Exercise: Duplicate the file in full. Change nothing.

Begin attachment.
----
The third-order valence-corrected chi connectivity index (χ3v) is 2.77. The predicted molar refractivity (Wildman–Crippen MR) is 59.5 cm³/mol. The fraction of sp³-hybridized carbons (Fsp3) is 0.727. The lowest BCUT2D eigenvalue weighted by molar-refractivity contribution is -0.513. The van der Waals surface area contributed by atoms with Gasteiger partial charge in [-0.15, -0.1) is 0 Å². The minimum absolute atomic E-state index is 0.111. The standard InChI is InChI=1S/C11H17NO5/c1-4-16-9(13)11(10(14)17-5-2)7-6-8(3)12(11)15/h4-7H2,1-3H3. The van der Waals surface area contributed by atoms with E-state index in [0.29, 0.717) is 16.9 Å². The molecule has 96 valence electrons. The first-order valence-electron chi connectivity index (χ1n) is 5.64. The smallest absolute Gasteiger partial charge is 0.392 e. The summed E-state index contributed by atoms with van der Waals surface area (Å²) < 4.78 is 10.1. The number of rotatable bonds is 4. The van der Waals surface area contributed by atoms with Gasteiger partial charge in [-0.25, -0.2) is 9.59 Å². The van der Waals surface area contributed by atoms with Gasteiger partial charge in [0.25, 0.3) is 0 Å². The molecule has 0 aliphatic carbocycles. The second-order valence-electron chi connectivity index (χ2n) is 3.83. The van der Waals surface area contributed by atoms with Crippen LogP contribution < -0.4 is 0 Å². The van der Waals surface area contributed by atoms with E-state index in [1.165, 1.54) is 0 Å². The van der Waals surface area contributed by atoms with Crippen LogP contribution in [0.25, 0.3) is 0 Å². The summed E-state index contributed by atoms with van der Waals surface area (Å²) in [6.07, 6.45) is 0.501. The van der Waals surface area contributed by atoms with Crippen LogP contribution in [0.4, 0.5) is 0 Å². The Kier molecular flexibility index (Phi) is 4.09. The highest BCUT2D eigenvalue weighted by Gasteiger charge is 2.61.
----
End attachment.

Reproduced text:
The third-order valence-corrected chi connectivity index (χ3v) is 2.77. The predicted molar refractivity (Wildman–Crippen MR) is 59.5 cm³/mol. The fraction of sp³-hybridized carbons (Fsp3) is 0.727. The lowest BCUT2D eigenvalue weighted by molar-refractivity contribution is -0.513. The van der Waals surface area contributed by atoms with Gasteiger partial charge in [-0.15, -0.1) is 0 Å². The minimum absolute atomic E-state index is 0.111. The standard InChI is InChI=1S/C11H17NO5/c1-4-16-9(13)11(10(14)17-5-2)7-6-8(3)12(11)15/h4-7H2,1-3H3. The van der Waals surface area contributed by atoms with E-state index in [0.29, 0.717) is 16.9 Å². The molecule has 96 valence electrons. The first-order valence-electron chi connectivity index (χ1n) is 5.64. The smallest absolute Gasteiger partial charge is 0.392 e. The summed E-state index contributed by atoms with van der Waals surface area (Å²) < 4.78 is 10.1. The number of rotatable bonds is 4. The van der Waals surface area contributed by atoms with Gasteiger partial charge in [-0.25, -0.2) is 9.59 Å². The van der Waals surface area contributed by atoms with Gasteiger partial charge in [0.25, 0.3) is 0 Å². The molecule has 0 aliphatic carbocycles. The second-order valence-electron chi connectivity index (χ2n) is 3.83. The van der Waals surface area contributed by atoms with Crippen LogP contribution < -0.4 is 0 Å². The van der Waals surface area contributed by atoms with E-state index in [1.165, 1.54) is 0 Å². The van der Waals surface area contributed by atoms with Crippen LogP contribution in [0.25, 0.3) is 0 Å². The summed E-state index contributed by atoms with van der Waals surface area (Å²) in [6.07, 6.45) is 0.501. The van der Waals surface area contributed by atoms with Crippen LogP contribution in [0.4, 0.5) is 0 Å². The Kier molecular flexibility index (Phi) is 4.09. The highest BCUT2D eigenvalue weighted by Gasteiger charge is 2.61.